We have commented previously on several aspects of the Supreme Court’s recent decision in Tyson Foods. One additional important aspect that deserves special attention in the First Circuit is the issue of how to cull uninjured class members prior to judgment, an issue a divided panel of the First Circuit addressed in In re Nexium last year.

On the central general principle, all of the various opinions in the two cases agree: a case cannot result in a judgment that awards damages to uninjured persons. As Chief Justice Roberts said in concurrence, “Article III does not give federal courts the power to order relief to any uninjured plaintiff, class action or not.” In important respects, though, the Supreme Court’s decision in Tyson Foods appears to be inconsistent with the majority opinion in In re Nexium.

The Supreme Court clearly agreed with the procedural point made by the In re Nexium dissent: an appellate court is not well positioned to fashion culling mechanisms in the first instance, a decision that should instead be entrusted to the district court. So far as it goes, that procedural finding is neither surprising nor particularly likely to arise in most future cases. But the Supreme Court’s care in taking that step – and the debate that the majority’s dicta on the issue touched off – highlights a likely substantive inconsistency between the Supreme Court and the majority opinion in In re Nexium.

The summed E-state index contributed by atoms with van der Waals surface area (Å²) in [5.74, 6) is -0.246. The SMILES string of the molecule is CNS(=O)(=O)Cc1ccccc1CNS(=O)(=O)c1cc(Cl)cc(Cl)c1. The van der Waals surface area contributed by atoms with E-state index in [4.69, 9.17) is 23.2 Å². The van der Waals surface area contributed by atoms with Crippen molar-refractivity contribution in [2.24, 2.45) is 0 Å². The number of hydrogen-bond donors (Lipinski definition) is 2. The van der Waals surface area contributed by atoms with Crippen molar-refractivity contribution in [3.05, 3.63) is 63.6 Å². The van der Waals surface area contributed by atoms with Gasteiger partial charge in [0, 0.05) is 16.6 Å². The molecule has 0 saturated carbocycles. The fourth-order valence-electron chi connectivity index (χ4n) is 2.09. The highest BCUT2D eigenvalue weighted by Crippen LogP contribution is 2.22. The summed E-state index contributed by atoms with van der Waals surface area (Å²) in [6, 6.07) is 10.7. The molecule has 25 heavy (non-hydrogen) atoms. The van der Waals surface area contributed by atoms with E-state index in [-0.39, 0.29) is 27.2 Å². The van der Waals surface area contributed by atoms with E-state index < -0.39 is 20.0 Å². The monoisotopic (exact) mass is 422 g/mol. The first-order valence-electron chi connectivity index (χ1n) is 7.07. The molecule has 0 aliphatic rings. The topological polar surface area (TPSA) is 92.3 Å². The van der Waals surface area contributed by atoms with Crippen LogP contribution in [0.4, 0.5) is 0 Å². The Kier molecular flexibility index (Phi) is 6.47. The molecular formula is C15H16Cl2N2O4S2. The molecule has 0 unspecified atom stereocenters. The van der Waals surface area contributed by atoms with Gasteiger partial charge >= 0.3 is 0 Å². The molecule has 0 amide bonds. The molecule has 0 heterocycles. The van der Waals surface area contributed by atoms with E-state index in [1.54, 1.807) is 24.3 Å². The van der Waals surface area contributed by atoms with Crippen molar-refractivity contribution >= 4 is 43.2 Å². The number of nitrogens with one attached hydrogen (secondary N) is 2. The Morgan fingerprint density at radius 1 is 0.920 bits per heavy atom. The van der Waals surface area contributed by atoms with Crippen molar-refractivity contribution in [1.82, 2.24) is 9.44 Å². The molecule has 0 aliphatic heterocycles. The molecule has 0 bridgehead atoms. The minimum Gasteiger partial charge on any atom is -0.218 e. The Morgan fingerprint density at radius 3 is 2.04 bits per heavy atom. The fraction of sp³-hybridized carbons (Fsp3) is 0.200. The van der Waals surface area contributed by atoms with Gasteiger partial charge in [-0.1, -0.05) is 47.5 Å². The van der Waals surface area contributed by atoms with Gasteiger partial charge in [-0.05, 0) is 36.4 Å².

Specifically, the Supreme Court does not appear to share the In re Nexium majority’s view that one could solve culling problems with novel approaches such as permitting the submission of unchallenged, self-serving affidavits. The concurring opinion stated expressly that, even in a case where a jury has already heard the evidence and issued an award, the court must “ensure that the jury’s damages award goes only to injured class members.” And, in suggesting “invited error” as a procedural workaround to this potential problem, the majority seemed to recognize that making some plausible guesses at what the jury might have been thinking in order to come up with an allocation approach generally would be impermissible. If making a reasonable choice between a few plausible findings by a jury is impermissible, it is hard to see how permitting unchallenged affidavits could be okay.

One other small, but important, inconsistency bears noting. The Supreme Court certainly seems to believe that it is the plaintiff that has the burden to show a permissible culling methodology. As the dissent pointed out in In re Nexium, the majority there seemed instead to shift the burden to the defendant to show that no culling is possible. On this particular issue, burden could matter quite a lot.